Monday, July 18, 2011


On January 11th 2001, my husband Tony and I fulfilled a long-held dream of going to live and work in India, arriving in Mumbai at midnight. Sleepily juggling our way through the long lines, questions and organised chaos of customs and immigration, we finally stepped out into the night air and I was in awe.

Even at that time in the morning, there was a quality of sight, sound and smell which was unmistakable. It felt strange, yet deeply familiar as if I was coming home to a place I had always known and been longing to return to. My entire being seemed to be letting out a sigh of relief as if saying, “Finally, finally.”

We had prearranged for a minibus to take us to an ashram, which was a two and a half hour drive north of Mumbai. Bouncing along the highway in the musky darkness, we sat in silence taking it all in. As the sights and sounds of the night-time city fell further and further behind us, we headed off the main highway travelling down narrow lanes dissecting vast acres of fields, and past small villages with temples and oddly shaped shrines.
Pressing on, the driver cut more deeply into a valley taking narrow paths and bumpy twists and turns, until he eventually followed a long, sweeping bend and stopped with a jolt in front of the tall, serene, white domes of the ashram. Startled that we had finally arrived, I sat up with the intention of bringing all my senses to complete focus promising myself never to forget this moment. Though I had seen these compelling structures many times in photographs, to have them suddenly appear in front of me, was a sight to behold.
Gasping, I could immediately feel there was such stillness and profound peace emanating from every nuance and detail; it seemed as if the entire structure was breathing. Even in the darkness, the walls appeared to be moving and shimmering and sparkling with an other-worldly presence. Once more, I had the impression of being swept up into a memory of something long forgotten, but now being stirred to wakefulness.
Stepping off the bus at three thirty a.m. we also found ourselves in the midst of a compelling scene. It was ‘brahmamurti.’ In yogic texts, ‘brahmamurti’ is described as being the most auspicious time for meditation. This period falls between three and six a.m. During these hours, most people are sleeping, which means there is naturally less physical and mental noise, making meditation practices easier.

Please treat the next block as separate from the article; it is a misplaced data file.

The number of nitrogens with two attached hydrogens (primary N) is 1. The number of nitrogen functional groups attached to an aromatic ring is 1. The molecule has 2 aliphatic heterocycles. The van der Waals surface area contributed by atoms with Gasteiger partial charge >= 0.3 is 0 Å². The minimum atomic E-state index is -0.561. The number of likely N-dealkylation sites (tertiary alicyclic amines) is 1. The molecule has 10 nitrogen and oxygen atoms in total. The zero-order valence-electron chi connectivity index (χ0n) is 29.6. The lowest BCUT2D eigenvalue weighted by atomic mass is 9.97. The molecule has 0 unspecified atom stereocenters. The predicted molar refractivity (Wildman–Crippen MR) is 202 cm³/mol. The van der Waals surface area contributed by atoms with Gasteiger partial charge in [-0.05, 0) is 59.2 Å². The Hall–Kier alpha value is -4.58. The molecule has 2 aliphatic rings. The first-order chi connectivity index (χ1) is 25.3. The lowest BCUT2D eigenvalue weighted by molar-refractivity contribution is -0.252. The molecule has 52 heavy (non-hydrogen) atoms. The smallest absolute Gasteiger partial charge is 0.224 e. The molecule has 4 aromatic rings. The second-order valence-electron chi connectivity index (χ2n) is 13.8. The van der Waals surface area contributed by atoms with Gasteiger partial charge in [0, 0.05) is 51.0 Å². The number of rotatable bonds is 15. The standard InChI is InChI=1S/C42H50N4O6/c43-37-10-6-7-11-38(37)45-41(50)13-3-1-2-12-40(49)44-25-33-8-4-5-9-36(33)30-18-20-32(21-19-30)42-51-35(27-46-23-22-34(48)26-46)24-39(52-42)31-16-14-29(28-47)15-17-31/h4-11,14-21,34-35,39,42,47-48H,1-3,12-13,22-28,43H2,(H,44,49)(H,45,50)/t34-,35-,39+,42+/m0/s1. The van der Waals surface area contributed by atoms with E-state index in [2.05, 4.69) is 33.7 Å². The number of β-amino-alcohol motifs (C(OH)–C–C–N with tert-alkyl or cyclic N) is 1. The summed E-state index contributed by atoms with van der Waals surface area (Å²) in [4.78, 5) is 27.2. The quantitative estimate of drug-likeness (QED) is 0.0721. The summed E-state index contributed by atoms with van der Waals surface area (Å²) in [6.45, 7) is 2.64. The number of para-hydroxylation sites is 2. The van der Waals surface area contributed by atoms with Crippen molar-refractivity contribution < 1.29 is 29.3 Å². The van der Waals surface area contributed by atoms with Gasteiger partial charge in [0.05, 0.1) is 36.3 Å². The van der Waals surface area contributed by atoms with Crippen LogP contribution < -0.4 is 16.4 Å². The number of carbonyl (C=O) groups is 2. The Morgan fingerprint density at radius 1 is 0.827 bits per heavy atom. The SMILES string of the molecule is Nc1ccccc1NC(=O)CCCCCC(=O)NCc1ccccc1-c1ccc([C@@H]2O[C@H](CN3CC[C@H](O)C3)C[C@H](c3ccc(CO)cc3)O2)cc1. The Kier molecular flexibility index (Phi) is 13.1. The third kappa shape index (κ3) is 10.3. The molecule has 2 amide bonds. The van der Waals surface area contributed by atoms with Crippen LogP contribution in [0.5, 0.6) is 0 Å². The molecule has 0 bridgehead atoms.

Outside the ashram, I was witnessing the truth of this profound stillness. Silent figures, with heads wrapped in shawls, were filing through a small door to the left of beautifully decorated, wide, pink lotus gates. Watching intently, I saw people removing their shoes, bowing to touch the step and then disappearing into the interior of the luminous, domed temple. From the doorway, incense was wafting out in huge plumes and hanging thickly in the night air before being drawn up into the atmosphere.
All at once, my entire senses were flooded with the fragrance, images and deep silence of brahmamurti. Taking everything in, I was being pulled into a familiar place of peace and contentment that was hard to define. My thoughts began slowing down until they disappeared entirely, leaving me standing in a quality of emptiness and fullness that I had simultaneously always known and at the same time, had always been searching for. This ‘place’ felt completely natural and totally right. It was like being submerged in and supported by a vast ocean.
It felt like home.......

Tuesday, July 5, 2011


A local artist asked friends to select a cutting tool which represented a painful experience. However, though I searched, I was unable to find anything.

I realized why. Many fantasize about going to an enlightened teacher, imagining that he or she will dispense illumination. It isn't like that. An authentic teacher forces a seeker to own the darkness within and withdraw projections.

The greatest pain in my life has been acknowledging that I am the one creating the depression, the anger, the frustration. This is why I couldn't find a knife.

Instead I found a mirror.